When’s the last time you thought about colour? Any colour? Did you know that men in general prefer shades that have black added to them while women are more receptive to hues with white tints? Also, that blue is most favoured by both men and women while brown and green top everyone’s list of the least favoured?
But then, unless you work with Pantone, or pants, or paints, few people would consider colour to be a crucial aspect of their lives. They could probably cite a preferred shade if pushed to it but it’s more likely to be a by-the-way choice rather than something pondered over and precisely picked. And yet, experts say colour is as essential a life element as fire and water, that people make a subconscious judgement about a person, environment or product within 90 seconds of initial viewing, with 62 to 90 per cent of that assessment being based on colour alone.
Find that difficult to believe? Australia certainly doesn’t, if its winning initiative to stop people smoking is anything to go by. In 2012, GfK Bluemoon, a market research company working with the Australian government, asked 1,000 of the country’s smokers to identify the shade they found most repulsive. The answer was a dark greenish-brown shade (Pantone 448C) that goes by the exotic name of Opaque Couch. The shade must have been popular once, considering that it appears in Van Gogh paintings and on Mona Lisa’s gown in the famous painting by Leonardo da Vinci, but modern-day Aussies apparently thought it looked like dirt, death or, worse, baby poop. The government, looking to kill the glamour associated with smoking, immediately made it mandatory for all tobacco products to be packed in Opaque Couch wrappers. Voila, smoking stats started dipping across the country.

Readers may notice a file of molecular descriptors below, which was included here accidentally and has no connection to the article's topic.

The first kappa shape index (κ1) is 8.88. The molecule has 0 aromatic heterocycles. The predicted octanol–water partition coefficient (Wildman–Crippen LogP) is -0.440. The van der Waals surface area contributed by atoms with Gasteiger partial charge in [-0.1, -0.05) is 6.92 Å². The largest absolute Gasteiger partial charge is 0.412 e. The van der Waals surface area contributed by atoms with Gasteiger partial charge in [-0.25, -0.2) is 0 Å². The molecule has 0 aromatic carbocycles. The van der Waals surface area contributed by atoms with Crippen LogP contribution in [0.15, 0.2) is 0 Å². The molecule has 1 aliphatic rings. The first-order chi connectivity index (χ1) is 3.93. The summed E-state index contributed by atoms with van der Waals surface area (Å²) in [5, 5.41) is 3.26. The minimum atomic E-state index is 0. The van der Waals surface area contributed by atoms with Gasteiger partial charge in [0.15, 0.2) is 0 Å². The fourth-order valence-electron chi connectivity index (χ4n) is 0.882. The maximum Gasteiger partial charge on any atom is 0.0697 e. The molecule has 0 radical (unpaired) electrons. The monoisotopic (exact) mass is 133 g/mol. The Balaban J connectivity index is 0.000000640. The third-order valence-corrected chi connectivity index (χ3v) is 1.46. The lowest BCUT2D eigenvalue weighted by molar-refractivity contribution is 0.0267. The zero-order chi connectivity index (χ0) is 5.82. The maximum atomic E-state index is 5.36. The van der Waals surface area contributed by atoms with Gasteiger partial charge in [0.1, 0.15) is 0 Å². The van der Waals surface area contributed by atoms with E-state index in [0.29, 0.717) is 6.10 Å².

Inspired by the results, global health authorities have, ever since, been trying to get more countries to leverage the “world’s ugliest colour” to put people off their smokes (or at least the boxes they come in). They’ve met with little success in the US, where the tobacco lobby sees red at the hint of any impediment to business, but Great Britain, Ireland and France have begun wrapping tobacco products in greenish brown.
The results for those countries aren’t in yet but Pantone, the company that sets the tone for the commercial use of virtually every colour in the world, isn’t particularly pleased with the treatment being meted out to its No. 448C. The colour-maker has spent the last few years insisting that far from being the world’s ugliest colour, Opaque Couch is a deep, rich earth tone that works beautifully in décor and shoes. Finally done talking, it’s just revealed its top colours for Spring 2017. Heading the list is Kale, a hue that looks suspiciously like Opaque Couch with dollops of green thrown in. However good the intentions, life reveals its true colours in the end.